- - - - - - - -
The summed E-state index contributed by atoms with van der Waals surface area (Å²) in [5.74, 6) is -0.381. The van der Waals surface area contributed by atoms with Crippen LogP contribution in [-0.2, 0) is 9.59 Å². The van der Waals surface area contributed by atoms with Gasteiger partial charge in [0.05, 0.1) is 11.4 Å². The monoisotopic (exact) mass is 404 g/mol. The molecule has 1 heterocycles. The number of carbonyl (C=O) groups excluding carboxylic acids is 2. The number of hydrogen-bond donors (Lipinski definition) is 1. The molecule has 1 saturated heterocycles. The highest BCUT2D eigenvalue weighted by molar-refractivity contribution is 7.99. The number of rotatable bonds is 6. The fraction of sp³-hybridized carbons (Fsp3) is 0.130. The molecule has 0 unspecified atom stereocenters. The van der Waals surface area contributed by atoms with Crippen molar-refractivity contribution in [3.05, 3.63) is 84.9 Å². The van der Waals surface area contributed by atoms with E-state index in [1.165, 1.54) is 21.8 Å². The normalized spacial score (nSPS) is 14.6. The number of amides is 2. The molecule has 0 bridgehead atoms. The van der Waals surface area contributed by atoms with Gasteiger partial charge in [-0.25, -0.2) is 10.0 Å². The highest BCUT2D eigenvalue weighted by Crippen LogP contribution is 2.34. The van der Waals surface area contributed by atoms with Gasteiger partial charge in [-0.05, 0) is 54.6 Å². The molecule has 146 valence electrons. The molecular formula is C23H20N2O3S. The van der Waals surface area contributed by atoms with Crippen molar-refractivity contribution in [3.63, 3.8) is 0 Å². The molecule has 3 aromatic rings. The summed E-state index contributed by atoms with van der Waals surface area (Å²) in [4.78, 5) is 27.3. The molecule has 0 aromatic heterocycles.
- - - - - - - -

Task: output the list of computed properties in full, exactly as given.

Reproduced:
The summed E-state index contributed by atoms with van der Waals surface area (Å²) in [5.74, 6) is -0.381. The van der Waals surface area contributed by atoms with Crippen LogP contribution in [-0.2, 0) is 9.59 Å². The van der Waals surface area contributed by atoms with Gasteiger partial charge in [0.05, 0.1) is 11.4 Å². The monoisotopic (exact) mass is 404 g/mol. The molecule has 1 heterocycles. The number of carbonyl (C=O) groups excluding carboxylic acids is 2. The number of hydrogen-bond donors (Lipinski definition) is 1. The molecule has 1 saturated heterocycles. The highest BCUT2D eigenvalue weighted by molar-refractivity contribution is 7.99. The number of rotatable bonds is 6. The fraction of sp³-hybridized carbons (Fsp3) is 0.130. The molecule has 0 unspecified atom stereocenters. The van der Waals surface area contributed by atoms with Crippen molar-refractivity contribution in [3.05, 3.63) is 84.9 Å². The van der Waals surface area contributed by atoms with E-state index in [1.165, 1.54) is 21.8 Å². The normalized spacial score (nSPS) is 14.6. The number of amides is 2. The molecule has 0 bridgehead atoms. The van der Waals surface area contributed by atoms with Gasteiger partial charge in [-0.25, -0.2) is 10.0 Å². The highest BCUT2D eigenvalue weighted by Crippen LogP contribution is 2.34. The van der Waals surface area contributed by atoms with Gasteiger partial charge in [-0.05, 0) is 54.6 Å². The molecule has 146 valence electrons. The molecular formula is C23H20N2O3S. The van der Waals surface area contributed by atoms with Crippen molar-refractivity contribution in [3.63, 3.8) is 0 Å². The molecule has 3 aromatic rings. The summed E-state index contributed by atoms with van der Waals surface area (Å²) in [4.78, 5) is 27.3. The molecule has 0 aromatic heterocycles.